Rip-offs. In the realm of the psychotronic, we love them and loathe them in equal measure. There are those strange and rare moments where the rip-off not only beats the original to the theatres, it out-grosses its rival and turns out to be better, to boot, as was the case with Death Race 2000 triumphing over Rollerball. At the other end of the scale, there are the innumerable “mockbusters” pumped out by The Asylum (Death Racers, The Day the Earth Stopped, Transmorphers, Snakes on a Train, and so on), which actually manage to degrade the term “rip-off” (though I have to say, the climax of Snakes on a Train, where a giant snake eats a train, remains one of the most unusual sights I’ve encountered in the last few years).
Back in the 70s, a little something called Jaws inspired innumerable imitators. Most were execrable. One, Piranha, actually managed to become its own wonderfully oddball work, thanks to the warped sense of humour of Joe Dante, John Sayles, et al. But today, let’s consider a far lesser work: the 1977 Italian exercise in cheese known as Tentacles (released a while back as a double-bill with Empire of the Ants as part of the MGM Midnite Movie series).
Jaws has its big name cast in Roy Scheider, Robert Shaw and Richard Dreyfuss. Tentacles has its own in the form of the slumming John Huston, Shelley Winters, Bo Hopkins and Henry Fonda. Jaws has its memorable John Williams score. Tentacles has a wonderfully ominous (in a completely inane way) synthetic harpsichord riff by Stelvio Cipriani. In Jaws, the mayor won’t close the beaches. In Tentacles, nobody even thinks of postponing a regatta even after upwards of a half-dozen corpses turn up.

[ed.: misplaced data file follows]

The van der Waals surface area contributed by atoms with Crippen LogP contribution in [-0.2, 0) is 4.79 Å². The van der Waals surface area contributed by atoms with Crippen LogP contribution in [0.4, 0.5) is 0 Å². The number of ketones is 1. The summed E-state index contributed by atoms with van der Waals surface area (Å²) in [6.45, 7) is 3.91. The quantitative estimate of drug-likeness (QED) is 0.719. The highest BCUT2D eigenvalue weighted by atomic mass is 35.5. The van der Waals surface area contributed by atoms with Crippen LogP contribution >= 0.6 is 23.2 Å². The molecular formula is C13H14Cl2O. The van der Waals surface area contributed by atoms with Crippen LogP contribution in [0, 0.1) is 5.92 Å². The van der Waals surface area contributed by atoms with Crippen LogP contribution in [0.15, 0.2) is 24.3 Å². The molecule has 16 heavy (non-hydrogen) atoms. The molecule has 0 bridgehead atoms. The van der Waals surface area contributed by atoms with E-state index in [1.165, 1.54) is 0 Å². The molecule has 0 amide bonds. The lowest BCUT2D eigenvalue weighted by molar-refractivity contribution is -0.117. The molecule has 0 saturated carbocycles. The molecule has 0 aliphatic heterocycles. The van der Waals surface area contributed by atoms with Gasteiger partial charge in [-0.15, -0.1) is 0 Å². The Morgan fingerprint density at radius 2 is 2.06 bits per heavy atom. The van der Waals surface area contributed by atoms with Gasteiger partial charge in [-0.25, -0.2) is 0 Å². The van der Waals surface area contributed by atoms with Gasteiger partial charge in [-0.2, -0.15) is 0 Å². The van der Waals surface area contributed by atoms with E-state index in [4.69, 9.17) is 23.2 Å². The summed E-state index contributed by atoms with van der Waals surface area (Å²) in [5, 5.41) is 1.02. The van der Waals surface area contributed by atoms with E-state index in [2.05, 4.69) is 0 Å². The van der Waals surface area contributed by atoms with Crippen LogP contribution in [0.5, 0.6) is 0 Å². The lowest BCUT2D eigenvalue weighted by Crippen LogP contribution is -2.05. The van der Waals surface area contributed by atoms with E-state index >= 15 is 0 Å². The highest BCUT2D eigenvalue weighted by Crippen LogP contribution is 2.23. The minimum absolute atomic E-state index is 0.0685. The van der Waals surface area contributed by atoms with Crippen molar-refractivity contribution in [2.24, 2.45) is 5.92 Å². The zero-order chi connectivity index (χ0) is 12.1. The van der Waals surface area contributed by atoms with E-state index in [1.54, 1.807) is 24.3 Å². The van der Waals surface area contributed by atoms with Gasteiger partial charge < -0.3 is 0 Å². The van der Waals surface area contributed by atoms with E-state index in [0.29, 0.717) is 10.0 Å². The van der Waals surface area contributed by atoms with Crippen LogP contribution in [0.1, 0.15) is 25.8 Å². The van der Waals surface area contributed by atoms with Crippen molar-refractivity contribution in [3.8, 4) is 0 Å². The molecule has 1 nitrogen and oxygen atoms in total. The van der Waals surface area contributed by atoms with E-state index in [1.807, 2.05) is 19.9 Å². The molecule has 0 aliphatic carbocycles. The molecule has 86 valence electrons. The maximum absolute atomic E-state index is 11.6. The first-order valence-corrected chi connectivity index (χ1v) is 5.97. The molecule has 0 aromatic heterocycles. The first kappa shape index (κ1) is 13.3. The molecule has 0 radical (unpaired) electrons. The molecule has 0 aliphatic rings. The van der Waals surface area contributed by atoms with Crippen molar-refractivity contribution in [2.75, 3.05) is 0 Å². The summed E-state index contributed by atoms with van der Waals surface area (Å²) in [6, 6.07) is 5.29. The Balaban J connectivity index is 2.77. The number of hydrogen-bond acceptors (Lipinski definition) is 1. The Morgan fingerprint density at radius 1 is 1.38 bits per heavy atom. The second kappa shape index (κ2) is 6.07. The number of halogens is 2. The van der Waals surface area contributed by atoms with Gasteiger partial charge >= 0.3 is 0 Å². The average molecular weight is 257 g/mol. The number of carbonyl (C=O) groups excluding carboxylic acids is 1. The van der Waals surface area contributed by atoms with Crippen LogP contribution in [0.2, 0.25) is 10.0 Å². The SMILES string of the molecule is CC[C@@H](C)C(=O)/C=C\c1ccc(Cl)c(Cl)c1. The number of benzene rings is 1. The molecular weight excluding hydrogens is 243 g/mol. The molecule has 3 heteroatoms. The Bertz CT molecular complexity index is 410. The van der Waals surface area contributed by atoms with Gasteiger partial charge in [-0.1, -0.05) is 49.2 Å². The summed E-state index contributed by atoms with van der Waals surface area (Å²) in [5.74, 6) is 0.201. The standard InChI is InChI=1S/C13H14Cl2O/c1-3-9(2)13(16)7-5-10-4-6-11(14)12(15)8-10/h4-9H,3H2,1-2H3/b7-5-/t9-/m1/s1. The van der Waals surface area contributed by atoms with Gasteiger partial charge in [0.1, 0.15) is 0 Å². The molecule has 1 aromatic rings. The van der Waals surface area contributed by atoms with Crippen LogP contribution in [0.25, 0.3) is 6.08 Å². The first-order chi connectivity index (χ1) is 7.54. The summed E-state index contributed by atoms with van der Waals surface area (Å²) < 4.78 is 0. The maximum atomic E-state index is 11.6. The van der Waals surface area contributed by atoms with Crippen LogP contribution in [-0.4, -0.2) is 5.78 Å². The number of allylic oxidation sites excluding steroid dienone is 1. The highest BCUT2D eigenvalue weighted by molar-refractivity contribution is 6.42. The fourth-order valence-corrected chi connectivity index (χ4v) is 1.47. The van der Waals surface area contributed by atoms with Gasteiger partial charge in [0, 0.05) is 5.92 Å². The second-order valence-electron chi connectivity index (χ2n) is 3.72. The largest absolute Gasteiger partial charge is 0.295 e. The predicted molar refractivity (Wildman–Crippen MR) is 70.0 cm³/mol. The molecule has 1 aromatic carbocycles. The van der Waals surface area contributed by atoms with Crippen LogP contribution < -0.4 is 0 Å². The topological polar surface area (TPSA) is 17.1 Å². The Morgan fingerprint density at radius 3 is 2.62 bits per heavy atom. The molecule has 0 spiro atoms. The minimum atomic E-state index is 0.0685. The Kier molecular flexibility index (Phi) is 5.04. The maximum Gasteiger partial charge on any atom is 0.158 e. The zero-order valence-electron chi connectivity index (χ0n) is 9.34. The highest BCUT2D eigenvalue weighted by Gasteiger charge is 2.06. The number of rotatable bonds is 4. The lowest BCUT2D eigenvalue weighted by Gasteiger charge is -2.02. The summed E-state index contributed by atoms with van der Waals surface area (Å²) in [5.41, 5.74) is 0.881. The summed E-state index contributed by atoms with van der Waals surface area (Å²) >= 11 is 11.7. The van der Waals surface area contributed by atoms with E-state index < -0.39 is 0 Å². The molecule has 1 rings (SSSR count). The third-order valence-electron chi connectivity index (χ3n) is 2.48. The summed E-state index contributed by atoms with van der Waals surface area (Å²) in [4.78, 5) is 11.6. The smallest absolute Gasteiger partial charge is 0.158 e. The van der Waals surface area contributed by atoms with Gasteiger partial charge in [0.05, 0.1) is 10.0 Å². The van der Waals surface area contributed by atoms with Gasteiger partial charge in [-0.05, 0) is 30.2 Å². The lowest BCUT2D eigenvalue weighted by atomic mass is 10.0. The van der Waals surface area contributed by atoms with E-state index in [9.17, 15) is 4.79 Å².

Let me back up a bit and give you the rest of the set-up. A monstrous octopus has been awakened and ticked off by underwater signals whose frequency exceeds the legal limit (if you’re already confused, so am I). These signals are part of the blasting process of digging an underwater tunnel (from where to where and what the hell for never being explained). First a baby, the a peg-legged old salt are dragged to their deaths, and the culprit is eventually deduced by Hopkins, a marine biologist who is apparently in direct, spoken communication with a pair of killer whales (take that, Matt Hooper!). John Huston is the newspaper reporter who links the deaths to the tunnel construction, Shelley Winters is his sister (!) whose young son (!!) is taking part in the regatta, and Henry Fonda is the president of the company who doesn’t know what his underlings are up to. Once Hopkins’ wife is munched by the octopus (in a wonderfully cracked scene where it crushes a large coast guard ship), and the regatta is decimated (an even more over-the-top scene, complete with bizarre freeze-frames), everybody but Hopkins vanishes from the plot forever so that the film might steal Jaws’ second half. So now we have the hunt for the critter, only it won’t be fought with harpoons, but with killer whales.
Yes, you read that correctly.
The music is ridiculous, the cinematography inept, and the special effects are “special” in the derogatory sense. In other words, the film is pure gold. I first saw it on TV when I was ten years old, and thought it was a truly compelling experience. Watching it again recently, I was not moved to change my evaluation. Though I was forced to redefine the word “compelling.”
For your consideration, then, a rip-off that is exactly as bad as one would expect of such things. But it is also bad in a way that lifts it beyond the realms of the terminally mediocre, and into the stratosphere of the films that entertain for all the wrong reasons. A film that is red meat for the trash connoisseur.